FEP (Fluorinated Ethylene Propylene)
Fluoropolymers are ideal for medical and biopharmaceutical processing equipment because they have excellent chemical and thermal resistance. Their molecules have continuous non-reactive surfaces and are compatible with virtually all chemicals and solvents. They are far more resistant to chemical attack than conventional chlorinated and hydrocarbon polymers, and have far higher service temperatures. There are a number of materials in the Fluoropolymer family. PTFE (Polytetrafluoroethylene) is the original Fluoropolymer, discovered by DuPont in 1938. From this original development there have been a number of other materials developed – trying to improve on the difficult processing characteristics of PTFE. These have been more or less successful, having to trade properties of PTFE in order to attain other characteristics. The principal materials used in the industries that we serve are:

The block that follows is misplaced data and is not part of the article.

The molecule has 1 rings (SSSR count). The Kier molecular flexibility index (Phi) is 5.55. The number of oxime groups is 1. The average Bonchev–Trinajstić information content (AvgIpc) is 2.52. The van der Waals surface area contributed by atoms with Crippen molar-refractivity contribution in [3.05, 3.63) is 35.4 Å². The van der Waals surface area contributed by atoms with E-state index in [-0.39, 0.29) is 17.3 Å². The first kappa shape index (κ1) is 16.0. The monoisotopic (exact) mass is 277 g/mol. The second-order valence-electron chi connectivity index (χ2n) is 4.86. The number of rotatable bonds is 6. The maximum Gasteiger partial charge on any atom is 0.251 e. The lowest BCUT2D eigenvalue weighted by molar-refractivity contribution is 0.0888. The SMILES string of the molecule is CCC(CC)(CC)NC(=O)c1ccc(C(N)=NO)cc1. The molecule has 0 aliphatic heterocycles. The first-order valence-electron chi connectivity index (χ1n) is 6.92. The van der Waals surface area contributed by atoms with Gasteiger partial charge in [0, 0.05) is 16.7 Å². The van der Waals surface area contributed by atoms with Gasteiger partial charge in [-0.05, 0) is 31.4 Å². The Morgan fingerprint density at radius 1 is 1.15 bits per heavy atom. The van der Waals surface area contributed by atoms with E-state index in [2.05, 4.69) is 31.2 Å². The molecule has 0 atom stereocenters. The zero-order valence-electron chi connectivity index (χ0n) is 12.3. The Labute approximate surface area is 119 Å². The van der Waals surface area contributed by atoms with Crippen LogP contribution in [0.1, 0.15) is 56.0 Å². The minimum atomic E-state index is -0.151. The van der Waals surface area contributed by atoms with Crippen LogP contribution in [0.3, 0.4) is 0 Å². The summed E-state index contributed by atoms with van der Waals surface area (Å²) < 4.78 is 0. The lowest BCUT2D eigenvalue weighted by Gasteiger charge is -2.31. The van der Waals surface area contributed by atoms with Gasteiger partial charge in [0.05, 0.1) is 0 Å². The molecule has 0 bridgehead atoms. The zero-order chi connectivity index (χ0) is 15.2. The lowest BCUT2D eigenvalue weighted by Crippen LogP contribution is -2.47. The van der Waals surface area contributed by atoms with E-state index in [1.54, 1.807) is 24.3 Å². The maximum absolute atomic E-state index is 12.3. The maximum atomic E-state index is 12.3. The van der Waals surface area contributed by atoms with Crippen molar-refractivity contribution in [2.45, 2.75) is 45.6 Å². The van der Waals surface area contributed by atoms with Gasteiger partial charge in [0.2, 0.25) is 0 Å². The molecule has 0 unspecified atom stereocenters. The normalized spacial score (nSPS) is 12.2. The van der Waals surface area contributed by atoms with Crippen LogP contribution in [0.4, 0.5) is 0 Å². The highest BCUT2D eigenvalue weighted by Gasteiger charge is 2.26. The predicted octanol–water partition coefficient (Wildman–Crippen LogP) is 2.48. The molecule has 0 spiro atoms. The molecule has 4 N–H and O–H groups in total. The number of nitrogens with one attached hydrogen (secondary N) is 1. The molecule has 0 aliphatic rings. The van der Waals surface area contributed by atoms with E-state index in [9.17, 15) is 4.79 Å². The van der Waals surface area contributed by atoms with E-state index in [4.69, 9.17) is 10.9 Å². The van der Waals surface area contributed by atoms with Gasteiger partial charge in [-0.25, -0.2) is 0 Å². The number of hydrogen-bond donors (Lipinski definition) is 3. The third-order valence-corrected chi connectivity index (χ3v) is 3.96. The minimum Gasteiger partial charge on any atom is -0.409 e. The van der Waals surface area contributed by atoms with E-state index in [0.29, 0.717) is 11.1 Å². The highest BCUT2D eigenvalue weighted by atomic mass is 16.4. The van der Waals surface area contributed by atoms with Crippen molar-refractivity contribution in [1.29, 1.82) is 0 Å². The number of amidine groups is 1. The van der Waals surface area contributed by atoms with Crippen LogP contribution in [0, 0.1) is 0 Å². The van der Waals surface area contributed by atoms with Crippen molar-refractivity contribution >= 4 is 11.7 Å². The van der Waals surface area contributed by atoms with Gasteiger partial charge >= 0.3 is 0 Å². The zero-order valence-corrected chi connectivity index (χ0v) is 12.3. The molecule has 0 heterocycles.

FEP (Fluorinated Ethylene Propylene) is another melt-processible Fluoropolymer. It does not have the almost universal chemical resistance of PTFE and PFA and its maximum operating temperature in service is 150 Deg C. CRP uses the material occasionally for the manufacture of “sheet lined products”. This is essentially a lining made up of sheet and tube elements of FEP welded together in situ. Sheet lining allows one to line complex articles without the use of expensive moulding tools, to cope with the inevitable tolerance errors of welded fabricated steelwork and with the use of bonded linings to provide a degree of vacuum performance. Where the chemical performance and temperature duty are not an issue, the material provides a less expensive alternative to PFA.